Friday, June 08, 2018

Scotland’s private schools eye international expansion as market booms                       
 Scotland’s private schools are following the lead of English institutions by opening new campuses overseas in an attempt to cash in on the growing international demand for British-style education.

Gordonstoun, the elite academy in Moray attended by Prince Charles, this week confirmed it was considering whether to establish offshoots in Asia and North America.

Merchiston Castle School in Edinburgh already plans to open a campus in Shenzhen, China, later this year. Mary Erskine and Stewart’s Melville, also based in the capital, each signed an agreement in 2017 to establish Chinese bases by next year.

Expanding overseas could provide the independent sector with additional revenues at a time when the domestic market remains resilient despite pressures from Brexit and reputational damage caused by UK-wide claims of abuse.

It was revealed last year that UK private schools were now educating more pupils in the rest of the world than in Britain.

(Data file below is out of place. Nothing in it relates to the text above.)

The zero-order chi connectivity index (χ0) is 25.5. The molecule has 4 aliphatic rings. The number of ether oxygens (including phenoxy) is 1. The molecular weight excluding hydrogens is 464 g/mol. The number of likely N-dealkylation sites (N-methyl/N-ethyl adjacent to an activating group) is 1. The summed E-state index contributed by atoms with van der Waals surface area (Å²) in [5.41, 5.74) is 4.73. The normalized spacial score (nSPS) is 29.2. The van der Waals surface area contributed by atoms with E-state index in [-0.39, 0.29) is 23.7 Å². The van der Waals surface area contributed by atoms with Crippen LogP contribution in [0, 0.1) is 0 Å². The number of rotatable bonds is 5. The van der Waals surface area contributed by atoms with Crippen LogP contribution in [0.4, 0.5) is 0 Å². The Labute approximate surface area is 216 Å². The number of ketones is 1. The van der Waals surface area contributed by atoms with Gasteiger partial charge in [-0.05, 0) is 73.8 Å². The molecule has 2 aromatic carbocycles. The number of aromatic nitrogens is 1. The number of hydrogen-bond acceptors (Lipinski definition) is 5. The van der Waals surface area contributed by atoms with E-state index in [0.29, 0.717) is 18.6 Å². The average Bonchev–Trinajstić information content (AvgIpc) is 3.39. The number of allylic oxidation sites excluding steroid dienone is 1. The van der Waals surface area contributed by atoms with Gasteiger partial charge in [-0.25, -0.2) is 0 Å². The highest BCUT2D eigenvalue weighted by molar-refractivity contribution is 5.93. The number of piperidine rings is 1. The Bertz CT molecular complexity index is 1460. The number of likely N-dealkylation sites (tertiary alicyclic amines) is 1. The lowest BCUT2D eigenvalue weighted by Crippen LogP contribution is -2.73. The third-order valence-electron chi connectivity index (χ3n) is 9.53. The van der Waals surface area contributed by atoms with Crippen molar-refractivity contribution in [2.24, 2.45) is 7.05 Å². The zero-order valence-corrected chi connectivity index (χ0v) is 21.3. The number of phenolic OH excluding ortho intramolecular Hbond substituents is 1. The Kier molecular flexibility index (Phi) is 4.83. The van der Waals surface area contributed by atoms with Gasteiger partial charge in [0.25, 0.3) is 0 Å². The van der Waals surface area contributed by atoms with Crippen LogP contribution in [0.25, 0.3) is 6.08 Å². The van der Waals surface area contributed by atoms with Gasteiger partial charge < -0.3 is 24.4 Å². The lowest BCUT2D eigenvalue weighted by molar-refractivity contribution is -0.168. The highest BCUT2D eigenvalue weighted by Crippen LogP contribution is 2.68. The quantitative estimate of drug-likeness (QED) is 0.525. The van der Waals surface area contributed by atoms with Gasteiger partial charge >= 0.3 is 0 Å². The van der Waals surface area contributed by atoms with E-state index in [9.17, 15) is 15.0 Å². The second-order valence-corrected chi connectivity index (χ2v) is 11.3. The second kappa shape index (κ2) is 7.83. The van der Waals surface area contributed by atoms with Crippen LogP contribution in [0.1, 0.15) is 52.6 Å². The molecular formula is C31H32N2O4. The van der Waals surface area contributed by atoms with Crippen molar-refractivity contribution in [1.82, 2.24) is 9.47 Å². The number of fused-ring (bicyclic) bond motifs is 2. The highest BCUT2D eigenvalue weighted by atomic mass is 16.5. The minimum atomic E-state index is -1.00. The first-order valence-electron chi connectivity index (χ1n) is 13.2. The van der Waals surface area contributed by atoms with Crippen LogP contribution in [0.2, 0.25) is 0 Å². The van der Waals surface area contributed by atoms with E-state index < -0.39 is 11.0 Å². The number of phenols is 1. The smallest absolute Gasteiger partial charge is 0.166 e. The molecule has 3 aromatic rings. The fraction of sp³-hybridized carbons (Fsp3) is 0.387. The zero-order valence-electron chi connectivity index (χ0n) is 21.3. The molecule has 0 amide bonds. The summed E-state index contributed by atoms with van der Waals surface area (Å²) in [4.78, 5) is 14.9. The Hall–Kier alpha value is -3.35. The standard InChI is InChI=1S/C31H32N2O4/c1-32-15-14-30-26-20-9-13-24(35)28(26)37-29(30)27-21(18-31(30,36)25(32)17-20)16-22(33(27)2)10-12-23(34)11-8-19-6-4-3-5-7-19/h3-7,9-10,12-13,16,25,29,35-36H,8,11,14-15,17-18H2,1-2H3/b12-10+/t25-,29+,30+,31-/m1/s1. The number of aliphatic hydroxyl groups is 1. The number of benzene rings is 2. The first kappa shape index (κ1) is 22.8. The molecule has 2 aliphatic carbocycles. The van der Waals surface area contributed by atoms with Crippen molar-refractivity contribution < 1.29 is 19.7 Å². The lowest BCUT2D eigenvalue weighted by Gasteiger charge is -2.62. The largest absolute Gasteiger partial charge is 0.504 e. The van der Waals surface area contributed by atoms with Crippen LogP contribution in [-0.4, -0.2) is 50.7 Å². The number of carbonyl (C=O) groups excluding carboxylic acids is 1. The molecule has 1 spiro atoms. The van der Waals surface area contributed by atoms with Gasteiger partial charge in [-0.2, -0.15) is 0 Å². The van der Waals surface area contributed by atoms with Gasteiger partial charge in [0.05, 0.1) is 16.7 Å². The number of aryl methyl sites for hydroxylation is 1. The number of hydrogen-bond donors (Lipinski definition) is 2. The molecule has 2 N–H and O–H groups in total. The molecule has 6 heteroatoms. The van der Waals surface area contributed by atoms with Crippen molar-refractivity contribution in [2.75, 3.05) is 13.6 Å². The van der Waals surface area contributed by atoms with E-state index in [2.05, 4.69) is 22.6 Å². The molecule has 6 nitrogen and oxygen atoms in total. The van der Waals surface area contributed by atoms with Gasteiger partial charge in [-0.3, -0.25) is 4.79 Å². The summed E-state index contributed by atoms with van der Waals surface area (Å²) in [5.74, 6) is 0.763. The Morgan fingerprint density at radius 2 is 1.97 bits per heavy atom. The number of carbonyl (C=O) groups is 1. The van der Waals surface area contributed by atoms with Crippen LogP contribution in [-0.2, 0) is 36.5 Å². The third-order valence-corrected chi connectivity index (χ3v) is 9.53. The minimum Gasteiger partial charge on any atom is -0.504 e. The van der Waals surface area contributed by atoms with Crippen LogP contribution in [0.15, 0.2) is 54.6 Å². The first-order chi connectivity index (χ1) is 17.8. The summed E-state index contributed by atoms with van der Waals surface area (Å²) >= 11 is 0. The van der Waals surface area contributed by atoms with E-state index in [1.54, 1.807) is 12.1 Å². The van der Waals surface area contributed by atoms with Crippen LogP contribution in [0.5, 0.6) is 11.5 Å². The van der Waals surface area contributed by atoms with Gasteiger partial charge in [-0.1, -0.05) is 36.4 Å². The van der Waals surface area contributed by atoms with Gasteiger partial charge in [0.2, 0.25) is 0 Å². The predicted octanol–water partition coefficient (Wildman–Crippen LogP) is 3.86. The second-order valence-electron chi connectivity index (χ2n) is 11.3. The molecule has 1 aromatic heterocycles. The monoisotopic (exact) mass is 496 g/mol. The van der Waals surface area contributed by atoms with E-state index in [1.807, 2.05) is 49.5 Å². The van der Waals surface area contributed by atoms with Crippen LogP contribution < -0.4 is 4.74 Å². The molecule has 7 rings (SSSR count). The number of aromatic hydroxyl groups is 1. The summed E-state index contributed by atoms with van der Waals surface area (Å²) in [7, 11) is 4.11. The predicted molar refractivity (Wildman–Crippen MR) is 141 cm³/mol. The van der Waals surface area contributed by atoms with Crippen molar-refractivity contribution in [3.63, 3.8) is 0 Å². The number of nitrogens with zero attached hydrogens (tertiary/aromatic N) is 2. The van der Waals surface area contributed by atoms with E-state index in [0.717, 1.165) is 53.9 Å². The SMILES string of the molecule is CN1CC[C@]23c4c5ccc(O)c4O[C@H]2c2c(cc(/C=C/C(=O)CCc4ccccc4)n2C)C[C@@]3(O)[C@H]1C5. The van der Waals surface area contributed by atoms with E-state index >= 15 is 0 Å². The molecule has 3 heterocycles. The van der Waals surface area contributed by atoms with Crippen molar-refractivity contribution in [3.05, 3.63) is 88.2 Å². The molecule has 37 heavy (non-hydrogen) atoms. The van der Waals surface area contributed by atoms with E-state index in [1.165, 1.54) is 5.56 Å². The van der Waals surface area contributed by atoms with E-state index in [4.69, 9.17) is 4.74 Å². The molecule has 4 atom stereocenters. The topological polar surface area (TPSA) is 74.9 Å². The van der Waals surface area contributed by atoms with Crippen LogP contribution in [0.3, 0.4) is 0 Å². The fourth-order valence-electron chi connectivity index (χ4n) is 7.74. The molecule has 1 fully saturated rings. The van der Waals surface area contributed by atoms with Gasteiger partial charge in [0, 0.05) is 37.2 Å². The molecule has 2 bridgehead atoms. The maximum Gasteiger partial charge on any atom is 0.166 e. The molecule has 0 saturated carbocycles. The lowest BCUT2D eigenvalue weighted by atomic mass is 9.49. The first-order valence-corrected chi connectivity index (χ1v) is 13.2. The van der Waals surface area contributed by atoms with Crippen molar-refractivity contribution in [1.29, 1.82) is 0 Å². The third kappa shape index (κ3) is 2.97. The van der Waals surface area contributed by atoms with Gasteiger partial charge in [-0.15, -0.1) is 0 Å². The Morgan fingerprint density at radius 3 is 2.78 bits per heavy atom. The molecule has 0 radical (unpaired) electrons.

“I don’t see it as a negative that Scottish schools are looking to open abroad as it is what they have been doing down south for over a decade now,” said John Edward of the Scottish Council of Independent Schools (SCIS).

“It’s not a case of playing catch-up, it’s a case of identifying the right opportunities at the right time. The circumstances of our schools have always been very different to the ones in England, they tend to be more rooted in the community.

“There is a huge growth in international interest in the sector. It is a very competitive and global market as there are other schools elsewhere in the English-speaking world, such as Canada or South Africa, which are also looking to bring pupils from overseas to board.

“But there is a British international school being opened every day in places like mainland China and the Middle East. There is almost an unquenchable thirst for English-speaking education.

“There is not just a demand for pupils – but also teachers from the UK being headhunted to work in the schools. In UK terms, I would say it is the biggest soft export we have at the moment.”